This week, the coin price of the DeFi protocol, which was attacked by lightning loans, was like the weather in May – it collapsed when it said it would. With the frequent lightning attacks now underway again, the token prices of several protocols in a week have nearly gone to zero, involving losses in the tens of millions of dollars, have DeFi protocol developers really upped the ante on code security after the frequent attacks?
On May 24, Beijing time, PeckShield alerted that the DeFi protocol AutoShark Finance of the Fork revenue aggregator PancakeBunny was attacked by lightning loans.
PeckShield first tracked and analyzed the attack and found that it was similar to that of PancakeBunny, which was attacked by Lightning Lending five days ago.
According to AutoShark Finance, it is based on PantherSwap, the top 3 decentralized exchange on the BSC chain in terms of trading volume, and not PancakeSwap, which made it immune to the PancakeBunny attack.
Users can make a market on PantherSwap and acquire LP tokens that can be placed in AutoShark Finance to generate compounded returns. Unfortunately, it did not escape the homologation vulnerability attack brought by the Fork PancakeBunny code.
PeckShield briefly describes the attack.
The attacker lends 100,000 BNB of lightning loans from PancakeSwap and converts 50,000 BNB into SHARK token, deposits the remaining 50,000 BNB and the converted SHARK token into PantherSwap to increase the liquidity and obtains the corresponding LP Token. Calling the getReward() function, liquidity is injected in large quantities, raising the value of LP token, and the attacker is rewarded with 100 million SHARK. The attacker withdraws the liquidity and returns the lent lightning loan to complete the attack. The attacker then converts them into ETH in batches via the Nerve (Angswap) cross-chain bridge, and CoinHolmes, PeckShield’s anti-money laundering situational awareness system, continuously monitors the dynamics of the transferred assets.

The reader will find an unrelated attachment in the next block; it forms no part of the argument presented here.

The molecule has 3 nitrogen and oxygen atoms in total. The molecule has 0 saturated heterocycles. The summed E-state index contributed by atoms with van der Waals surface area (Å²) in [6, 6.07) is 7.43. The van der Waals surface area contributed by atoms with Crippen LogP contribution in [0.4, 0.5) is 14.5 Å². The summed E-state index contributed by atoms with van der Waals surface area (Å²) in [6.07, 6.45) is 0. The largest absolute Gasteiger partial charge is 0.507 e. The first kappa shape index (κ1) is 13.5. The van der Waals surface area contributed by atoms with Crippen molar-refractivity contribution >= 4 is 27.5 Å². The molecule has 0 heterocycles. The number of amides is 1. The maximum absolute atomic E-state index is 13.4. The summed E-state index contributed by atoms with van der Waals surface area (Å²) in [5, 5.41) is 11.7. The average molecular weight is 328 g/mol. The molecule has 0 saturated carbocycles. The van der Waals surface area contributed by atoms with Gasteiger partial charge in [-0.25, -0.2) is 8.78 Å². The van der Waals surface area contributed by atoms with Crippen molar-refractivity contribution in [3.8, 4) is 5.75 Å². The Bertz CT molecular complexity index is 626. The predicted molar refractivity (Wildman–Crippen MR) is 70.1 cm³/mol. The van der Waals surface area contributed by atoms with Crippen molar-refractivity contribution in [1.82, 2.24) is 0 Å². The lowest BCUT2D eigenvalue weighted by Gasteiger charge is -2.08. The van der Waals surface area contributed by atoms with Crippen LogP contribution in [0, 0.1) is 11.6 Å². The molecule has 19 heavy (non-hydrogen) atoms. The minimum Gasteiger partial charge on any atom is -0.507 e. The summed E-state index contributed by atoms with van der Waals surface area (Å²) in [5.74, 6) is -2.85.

After PancakeBunny was attacked by Lightning Lending, AutoShark Finance had posted an article analyzing the principle of PancakeBunny’s attack and emphasized their emphasis on security: “We have done 4 code audits in total, 2 of which are ongoing. “
After the attack on similar DeFi protocols, did the protocol developers really check whether their contracts had similar vulnerabilities in time? Have they increased their focus on protocol security? Judging from the attack on AutoShark Finance, it seems that it is not enough.
PeckShield’s head of security said, “Starting with known vulnerabilities is a common way for attackers to feed in the still-developing DeFi space. After other protocols were attacked, did you check the code yourself to see if similar vulnerabilities existed? Is there any security risk in the protocol of interaction?”
In addition, PeckShield suggests that investors should pay more attention to similar protocols after a certain DeFi protocol is attacked to avoid homologation risk, and when the coin price plunges after an attack, investors are advised not to easily grab the bounce.
Posted by:CoinYuppie，Reprinted with attribution to:https://coinyuppie.com/shark-flash-drop-99-forked-bunnys-code-and-forked-its-attack/
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